Has anyone out there heard of the grisly legend of the Black Dog of East Anglia? If not, I feel I should tell you more, seeing that the nights are drawing in and Halloween is upon us!
The ‘Shuck’ is the name given to a ghostly black dog which is said to have roamed for centuries the coastline and countryside of East Anglia, in particular graveyards, side roads, bodies of water and dark forests. Opinions differ as to the origin of the word ‘Shuck’. It may derive from the Old English word ‘scucca’ meaning ‘demon’ or possibly from the local dialect word ‘shucky’ meaning ‘shaggy’ or ‘hairy’.
There have been various accounts of the animal’s appearance and for centuries inhabitants of East Anglia have been telling tales of a large black dog with evil flaming red eyes. Some have stated that the beast has only one red eye in the middle of its forehead! It varies in size and stature from being simply a large dog to being the size of a calf or even a horse! It has also been seen headless and at other times floating on a carpet of mist. His howl is supposed to make one’s blood run cold! If you meet him, legend has it that your death will occur before the end of the year!
Its alleged appearance on August 4th,1577, in Bungay and Blythburgh is particularly famous and images of the black sinister dog have become synonymous with the area ever since! He is said to have run up the nave at Holy Trinity Church in Blythburgh, past a congregation, killing a man and a boy and causing the church steeple to collapse through the roof. As the dog ran off he left scorch marks on the north door which can still be seen at the church today.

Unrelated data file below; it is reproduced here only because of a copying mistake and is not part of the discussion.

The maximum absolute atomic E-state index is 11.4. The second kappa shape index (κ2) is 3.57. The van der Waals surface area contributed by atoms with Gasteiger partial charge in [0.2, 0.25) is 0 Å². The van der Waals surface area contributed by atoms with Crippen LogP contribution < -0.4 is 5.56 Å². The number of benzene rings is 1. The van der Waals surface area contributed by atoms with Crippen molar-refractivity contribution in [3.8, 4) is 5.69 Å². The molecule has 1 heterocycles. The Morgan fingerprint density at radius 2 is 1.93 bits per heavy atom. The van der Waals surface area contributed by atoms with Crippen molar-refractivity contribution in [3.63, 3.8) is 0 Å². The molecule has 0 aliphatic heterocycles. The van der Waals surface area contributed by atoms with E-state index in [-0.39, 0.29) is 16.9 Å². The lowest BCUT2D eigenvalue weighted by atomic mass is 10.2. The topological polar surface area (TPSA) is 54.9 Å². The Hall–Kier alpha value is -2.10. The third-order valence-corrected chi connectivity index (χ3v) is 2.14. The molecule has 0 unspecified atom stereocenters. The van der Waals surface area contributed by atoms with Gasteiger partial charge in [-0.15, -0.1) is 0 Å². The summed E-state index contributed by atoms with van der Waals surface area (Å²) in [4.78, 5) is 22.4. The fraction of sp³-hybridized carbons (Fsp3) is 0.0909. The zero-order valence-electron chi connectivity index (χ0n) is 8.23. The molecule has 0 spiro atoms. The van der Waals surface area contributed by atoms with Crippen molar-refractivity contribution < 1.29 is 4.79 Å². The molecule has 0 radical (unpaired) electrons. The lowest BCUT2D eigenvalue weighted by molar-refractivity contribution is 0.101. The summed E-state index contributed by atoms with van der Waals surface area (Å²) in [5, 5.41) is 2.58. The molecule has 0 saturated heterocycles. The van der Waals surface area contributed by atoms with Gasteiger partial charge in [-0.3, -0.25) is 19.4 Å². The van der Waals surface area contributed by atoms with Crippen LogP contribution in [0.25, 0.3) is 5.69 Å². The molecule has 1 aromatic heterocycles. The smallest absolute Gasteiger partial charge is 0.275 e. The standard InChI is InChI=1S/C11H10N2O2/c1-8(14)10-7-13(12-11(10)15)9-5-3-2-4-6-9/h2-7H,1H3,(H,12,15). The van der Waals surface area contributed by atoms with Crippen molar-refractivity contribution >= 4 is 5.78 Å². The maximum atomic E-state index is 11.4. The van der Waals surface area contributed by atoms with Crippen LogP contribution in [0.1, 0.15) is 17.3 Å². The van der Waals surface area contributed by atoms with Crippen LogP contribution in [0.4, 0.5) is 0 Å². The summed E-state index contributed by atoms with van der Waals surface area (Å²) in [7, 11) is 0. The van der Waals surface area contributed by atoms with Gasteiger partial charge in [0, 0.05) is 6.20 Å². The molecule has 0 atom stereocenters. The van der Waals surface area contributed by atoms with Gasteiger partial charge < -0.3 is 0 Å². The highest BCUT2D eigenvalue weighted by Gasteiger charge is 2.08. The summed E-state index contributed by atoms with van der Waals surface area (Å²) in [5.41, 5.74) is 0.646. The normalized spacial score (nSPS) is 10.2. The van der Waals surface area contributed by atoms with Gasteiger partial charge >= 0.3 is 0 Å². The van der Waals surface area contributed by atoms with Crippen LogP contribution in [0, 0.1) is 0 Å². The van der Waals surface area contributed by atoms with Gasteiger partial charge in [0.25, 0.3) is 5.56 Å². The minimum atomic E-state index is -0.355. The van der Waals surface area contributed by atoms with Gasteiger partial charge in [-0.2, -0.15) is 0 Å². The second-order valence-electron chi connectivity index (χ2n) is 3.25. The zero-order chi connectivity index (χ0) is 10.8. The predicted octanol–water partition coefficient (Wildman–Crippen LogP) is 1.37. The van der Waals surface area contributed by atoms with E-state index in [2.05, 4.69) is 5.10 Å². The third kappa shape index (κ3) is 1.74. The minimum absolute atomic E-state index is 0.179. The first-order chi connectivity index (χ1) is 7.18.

The Black Shuck is supposed to have been seen on the same day at St. Mary’s Church in Bungay. There was a terrifying thunderstorm – such darkness, rain, hail, thunder and lightning, the like of which has never been seen before! During the storm the beast is said to have set upon the congregation killing at least two people.
For those of you out there who believe these are the ramblings of drunken mad men who lived so long ago and whose tales are impossible to confirm accurately, think again. There have been far more recent accounts of the Black Shuck rearing its beastly head and tormenting the inhabitants of East Anglia!
During the 1920s and 1930s there were reports from the fishermen of Sheringham hearing a hound howling on the cliff tops during stormy nights. As recently as 1970 a sighting of the Black Shuck in Great yarmouth made the headlines. In 1980 a young woman claimed to have met the hound whilst walking with her young son near Wisbech. In the village of Overstrand to this day there is still a road called Shuck’s Lane, named after the Norfolk hell hound.
Another of the hound tracks runs through what today is Mill Lane and into the grounds of Cromer Hall. It is said that this particular locality was the inspiration behind Sir Arthur Conan Doyle’s ‘Hound of the Baskervilles’. He had visited the area on a golfing holiday and although the original film is set in Dartmoor there are scenes in the film which one can quite imagine as having some semblance to the area within Cromer Hall.
Now I don’t want to distress you further with any more stories of a hideous, ghoulish and demonic nature but my fellow reporters on the Barking Bugle thought that the Norfolk public ought to beware and be VERY VERY careful on Halloween. I can assure you however, that I am NOT the beast I have talked about as I get very scared about going out late at night! Beware though of any sinister, large black dogs in the area – you never know, if you spot one you may just be the first person in the 21st Century to have spotted the infamous Black Shuck. If you do, avert your gaze or your life may soon be over. You have all been warned!
Fright Night Woofs Pupstar